Wednesday night's debate between Vice President Mike Pence and Sen. Kamala Harris (D-Calif.) was anticipated as perhaps the most important vice presidential debate in recent memory, and that hype translated into big TV ratings.
Early ratings indicate viewership for the showdown between the two presidential running mates rose a whopping 42% from the vice presidential debate four years ago in 2016, totaling 50.7 million people, Deadline reports. The 2016 debate between Pence and Sen. Tim Kaine (D, Va.) by way of comparison, drew 35.6 million viewers.
While the ratings are doubtlessly huge for a vice presidential debate, the debate only registered as the fifth-most watched vice presidential debate since 1976, but it may move to fourth place once all of the ratings are counted. The 1992 contest between Dan Quayle, Al Gore and James Stockdale drew 51.2 million viewers, so the Pence vs. Harris debate may be on trajectory to top that.
The all-time record for highest vice presidential debate ratings belongs to the 2008 debate between Democrat Joe Biden and Republican Sarah Palin, which drew roughly 70 million viewers.
Fox News dominated cable TV Wednesday night will 11.5 million viewers tuning in. ABC News came in second with 9.4 million watching, CNN snagged third with 7.3 million, and MSNBC finished fourth with 6.7 million.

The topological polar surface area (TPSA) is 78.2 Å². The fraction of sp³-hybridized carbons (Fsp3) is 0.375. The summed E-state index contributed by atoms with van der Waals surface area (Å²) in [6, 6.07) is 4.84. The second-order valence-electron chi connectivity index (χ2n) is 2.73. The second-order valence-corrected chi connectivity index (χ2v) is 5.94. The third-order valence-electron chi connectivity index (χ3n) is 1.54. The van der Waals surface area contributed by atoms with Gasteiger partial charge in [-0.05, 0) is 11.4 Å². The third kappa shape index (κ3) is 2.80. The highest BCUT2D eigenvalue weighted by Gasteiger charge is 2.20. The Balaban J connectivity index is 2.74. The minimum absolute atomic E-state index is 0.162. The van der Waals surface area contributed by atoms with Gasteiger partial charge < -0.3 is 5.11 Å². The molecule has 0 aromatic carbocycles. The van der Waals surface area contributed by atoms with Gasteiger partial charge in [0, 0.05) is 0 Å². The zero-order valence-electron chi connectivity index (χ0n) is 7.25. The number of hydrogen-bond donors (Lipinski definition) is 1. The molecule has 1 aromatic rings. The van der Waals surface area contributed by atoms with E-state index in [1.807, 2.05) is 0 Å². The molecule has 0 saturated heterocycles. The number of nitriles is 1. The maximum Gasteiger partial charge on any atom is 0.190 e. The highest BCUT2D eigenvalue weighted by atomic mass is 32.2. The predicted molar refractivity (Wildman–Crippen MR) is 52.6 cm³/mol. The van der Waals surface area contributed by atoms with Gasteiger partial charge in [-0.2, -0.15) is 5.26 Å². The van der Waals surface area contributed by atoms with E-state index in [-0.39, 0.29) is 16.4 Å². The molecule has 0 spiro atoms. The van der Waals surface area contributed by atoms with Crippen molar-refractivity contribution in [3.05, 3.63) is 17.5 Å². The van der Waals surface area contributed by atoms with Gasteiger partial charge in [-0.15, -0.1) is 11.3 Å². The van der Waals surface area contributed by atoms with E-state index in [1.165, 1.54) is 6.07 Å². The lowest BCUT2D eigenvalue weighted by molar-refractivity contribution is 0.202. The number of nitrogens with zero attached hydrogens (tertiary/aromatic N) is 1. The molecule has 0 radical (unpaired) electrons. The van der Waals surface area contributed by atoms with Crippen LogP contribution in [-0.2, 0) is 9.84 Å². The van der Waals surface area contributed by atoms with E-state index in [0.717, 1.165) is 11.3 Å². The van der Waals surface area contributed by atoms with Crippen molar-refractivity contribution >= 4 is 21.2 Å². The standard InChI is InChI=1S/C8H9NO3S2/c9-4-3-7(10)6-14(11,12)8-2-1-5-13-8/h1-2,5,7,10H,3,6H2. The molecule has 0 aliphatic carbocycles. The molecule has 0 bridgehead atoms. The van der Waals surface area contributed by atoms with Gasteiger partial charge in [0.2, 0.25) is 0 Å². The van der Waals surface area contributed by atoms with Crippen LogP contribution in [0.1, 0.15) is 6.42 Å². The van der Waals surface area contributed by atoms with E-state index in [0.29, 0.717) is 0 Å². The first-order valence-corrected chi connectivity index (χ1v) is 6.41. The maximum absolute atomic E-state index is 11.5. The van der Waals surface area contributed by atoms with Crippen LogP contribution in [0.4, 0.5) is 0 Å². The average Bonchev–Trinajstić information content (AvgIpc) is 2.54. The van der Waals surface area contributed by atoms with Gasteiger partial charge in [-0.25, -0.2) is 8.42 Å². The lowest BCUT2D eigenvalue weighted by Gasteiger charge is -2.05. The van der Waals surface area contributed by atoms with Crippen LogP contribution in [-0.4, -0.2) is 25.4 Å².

Still, the debate was about 20 million viewers shy of the presidential debate. Last week's debate between President Donald Trump and former Vice President Joe Biden netted more than 73 million viewers, a decrease from the 84 million people who watched the first debate between then-candidate Trump and Hillary Clinton.
Whether the American people will be able to watch another debate this campaign season remains an open question.
On Thursday, the nonpartisan Commission on Presidential Debates announced that the second presidential debate, to take place Oct. 15, will be conducted virtually following Trump's COVID-19 diagnosis. The debate will follow a town hall format, though with the candidates participating from separate remote locations presumably via online video conferencing.
Trump said the idea of a virtual debate was "ridiculous" and announced his intention to not participate. His campaign has requested for the debate to be postponed by one week to allow for the candidates to appear in person.
The Biden campaign rejected the Trump's request to postpone the debate.
"Donald Trump doesn't make the debate schedule; the Debate Commission does," Biden spokesperson Kate Bedingfield said.
"We accepted the three dates — Sept. 29, Oct. 15, and Oct. 22 — in June. Trump chose today to pull out of the October 15th debate. Trump's erratic behavior does not allow him to rewrite the calendar, and pick new dates of his choosing. We look forward to participating in the final debate, scheduled for October 22, which already is tied for the latest debate date in 40 years. Donald Trump can show up, or he can decline again. That's his choice."